The Story of Esther in the Bible
Esther lived in exile in ancient Persia about 100 years after the Babylonian captivity. She and a significant number of the Jewish people lived scattered throughout Persia after the Babylonian exile. When Esther’s parents died, the orphaned child was adopted and raised by her older cousin Mordecai. King of the Persian Empire, Xerxes I, had recently deposed his wife, Queen Vashti. One day the king threw a party and called for his queen to show her beauty to his guests. But the queen refused to appear before Xerxes and his guests so the king deposed her.
To find his new queen, Xerxes hosted a royal beauty pageant. Esther was an extremely beautiful woman, so much so that The king falls in love with her. She was chosen for the throne entering the king’s harem through her youth and beauty and became queen of the Persian Empire. Her cousin, Mordecai, became a low-ranking official in the Persian government of Susa. The king had an advisor called Haman. Haman hated the Jews, especially Mordecai, because Mordecai refused to bow to him, so he decided to kill Mordecai and the Jewish people. He brought his proposal to the King and the king signed it, without realizing that his own bride would be affected by this mass slaughter.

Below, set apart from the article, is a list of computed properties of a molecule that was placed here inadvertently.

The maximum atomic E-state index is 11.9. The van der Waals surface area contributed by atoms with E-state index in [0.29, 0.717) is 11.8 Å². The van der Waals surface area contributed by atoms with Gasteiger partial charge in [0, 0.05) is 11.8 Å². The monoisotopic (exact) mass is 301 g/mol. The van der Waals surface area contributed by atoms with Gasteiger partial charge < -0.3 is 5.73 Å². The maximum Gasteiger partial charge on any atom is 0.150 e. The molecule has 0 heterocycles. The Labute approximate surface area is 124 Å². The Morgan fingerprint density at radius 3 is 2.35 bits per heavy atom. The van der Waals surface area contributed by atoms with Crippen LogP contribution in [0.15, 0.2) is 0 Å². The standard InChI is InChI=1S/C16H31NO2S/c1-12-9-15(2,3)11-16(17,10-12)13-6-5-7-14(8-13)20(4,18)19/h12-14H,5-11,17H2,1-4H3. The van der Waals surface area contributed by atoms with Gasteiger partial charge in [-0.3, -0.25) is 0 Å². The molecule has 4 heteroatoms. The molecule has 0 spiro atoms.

Esther was not aware of the agreement between the king and Haman. Mordecai came to the palace to inform her. He asked her to speak to the king and beg him to revoke the decree. Esther knew that no one, not even the queen, could approach the king without being called. She risked her own life in order to save her people and approached the king with a request. She invited Xerxes and Haman to a banquet and revealed her Jewish heritage to the king, as well as Haman’s plot to kill her and her people. Surprisingly, The king ordered Haman to be hung on the gallows–the very same gallows Haman had built for Mordecai.
Mordecai was promoted to Haman’s high position and Jews were granted protection throughout the land. The King allows Mordecai and Esther to write another decree as they wish. They decree that Jewish people may preemptively kill those who are against Jews. As a result, on 13 Adar, five hundred attackers and Haman’s ten sons are killed in Susa. Throughout the empire 75,000 of the Jewish peoples’ enemies are killed. On the 14th, another 300 are killed in Susa. Festival of Purim is celebrated by Jewish people every year. Esther is considered one of the most heroic women in Jewish history. Her story is read every year on Purim.